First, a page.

What makes this all so hilarious is that Watchdog clearly only cares about Russian involvement in the Moldovan elections, but they ended up finding more proof of Romanian involvement than Russian.

Nonetheless, Paşa wrote a long white paper full of paranoid rantings about (Moldovan President) Igor Dodon, all in an attempt to smear Russia for doing something that it didn’t actually do (secretly meddle in the Moldovan elections).

That report was financed entirely by the Dutch Embassy to Romania (which also covers Moldova). The Dutch Embassy has blocked me on Twitter because they do not tolerate any criticism whatsoever.

The Dutch ambassador, Stella Ronner-Grubačić, got caught last year having a family dinner with Nelu Iordache, a Romanian oligarch who is currently under investigation for stealing at least 45 million euros of public money.

Stella claims that her dinner with Iordache was an “innocent mix-up”, but frankly, I don’t buy it. I’ve attended New Year’s parties at fancy hotels in Romania before, and never once have I had my group sit down with another party at the same table. And even if there did come a reason to share a table, I sure as hell wouldn’t put my kids down at the other end while I sit and chat with a “total stranger” all night.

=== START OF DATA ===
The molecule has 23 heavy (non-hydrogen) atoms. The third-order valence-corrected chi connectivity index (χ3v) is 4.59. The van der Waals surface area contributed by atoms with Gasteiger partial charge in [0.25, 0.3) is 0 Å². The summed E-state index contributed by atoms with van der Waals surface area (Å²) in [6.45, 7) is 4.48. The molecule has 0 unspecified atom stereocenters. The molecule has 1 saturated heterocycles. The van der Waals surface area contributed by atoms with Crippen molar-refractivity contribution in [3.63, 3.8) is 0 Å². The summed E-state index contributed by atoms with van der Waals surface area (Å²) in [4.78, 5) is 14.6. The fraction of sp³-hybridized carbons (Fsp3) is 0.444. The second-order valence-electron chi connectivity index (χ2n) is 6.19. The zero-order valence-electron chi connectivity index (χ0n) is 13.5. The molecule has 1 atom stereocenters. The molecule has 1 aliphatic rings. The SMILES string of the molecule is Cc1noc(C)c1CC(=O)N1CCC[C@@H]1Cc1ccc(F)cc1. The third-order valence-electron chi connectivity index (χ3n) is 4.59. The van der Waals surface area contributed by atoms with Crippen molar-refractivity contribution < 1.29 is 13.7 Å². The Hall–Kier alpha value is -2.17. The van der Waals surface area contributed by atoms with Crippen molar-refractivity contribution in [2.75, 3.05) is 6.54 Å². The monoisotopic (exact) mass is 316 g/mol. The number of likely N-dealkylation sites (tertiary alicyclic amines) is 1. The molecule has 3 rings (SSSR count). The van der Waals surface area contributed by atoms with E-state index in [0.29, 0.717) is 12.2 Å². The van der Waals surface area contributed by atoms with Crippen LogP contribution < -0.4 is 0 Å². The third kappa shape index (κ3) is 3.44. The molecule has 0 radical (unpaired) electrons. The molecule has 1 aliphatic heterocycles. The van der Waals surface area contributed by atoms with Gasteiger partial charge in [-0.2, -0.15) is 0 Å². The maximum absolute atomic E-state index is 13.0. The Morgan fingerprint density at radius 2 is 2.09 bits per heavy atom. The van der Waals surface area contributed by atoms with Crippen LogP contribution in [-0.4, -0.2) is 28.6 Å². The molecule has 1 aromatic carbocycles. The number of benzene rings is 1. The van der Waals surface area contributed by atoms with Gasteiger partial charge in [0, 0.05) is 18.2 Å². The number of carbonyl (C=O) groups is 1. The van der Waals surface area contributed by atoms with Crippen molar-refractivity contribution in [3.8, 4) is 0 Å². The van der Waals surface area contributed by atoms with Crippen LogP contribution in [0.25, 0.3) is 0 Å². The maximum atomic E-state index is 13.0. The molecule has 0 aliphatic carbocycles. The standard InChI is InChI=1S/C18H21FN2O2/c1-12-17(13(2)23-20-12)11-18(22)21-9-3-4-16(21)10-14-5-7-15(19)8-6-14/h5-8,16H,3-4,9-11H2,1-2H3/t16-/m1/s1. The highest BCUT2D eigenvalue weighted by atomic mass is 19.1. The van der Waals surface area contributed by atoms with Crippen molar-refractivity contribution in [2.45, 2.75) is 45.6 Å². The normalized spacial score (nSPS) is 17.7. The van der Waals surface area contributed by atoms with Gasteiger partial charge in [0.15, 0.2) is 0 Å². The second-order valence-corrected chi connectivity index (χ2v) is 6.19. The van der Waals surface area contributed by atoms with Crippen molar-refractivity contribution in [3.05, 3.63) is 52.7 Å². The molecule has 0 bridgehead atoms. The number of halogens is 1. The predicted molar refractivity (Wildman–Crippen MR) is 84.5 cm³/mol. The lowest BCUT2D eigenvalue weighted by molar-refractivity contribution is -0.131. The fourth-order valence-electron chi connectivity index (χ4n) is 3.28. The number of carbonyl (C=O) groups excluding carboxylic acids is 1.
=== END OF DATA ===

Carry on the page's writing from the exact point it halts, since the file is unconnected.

Stella’s husband (Bratislav Grubačić) is a piece of work himself and involved in all kinds of heinous stuff in Serbia, but that’s a separate issue. What’s relevant here is that she’s obsessed with Russia, and therefore is willing to pay a tidy sum to Valeriu Paşa to construct a wild fantasy about supposed Russian “meddling” in the Moldovan elections.

Paşa and his fellow welfare recipients were on the hunt for Russian “interference” via social media, but when they couldn’t find any, they decided instead to take down Plahotniuc. They then spouted a bunch of nonsense about Russia to a Facebook employee, which ended up having a very positive effect on the elections for ACUM.

ACUM got a boost at the polls at the expense of Plahotniuc, and Russia (along with Dodon) got smeared as a bonus. Win-win all around!

Nice work if you can get it ;)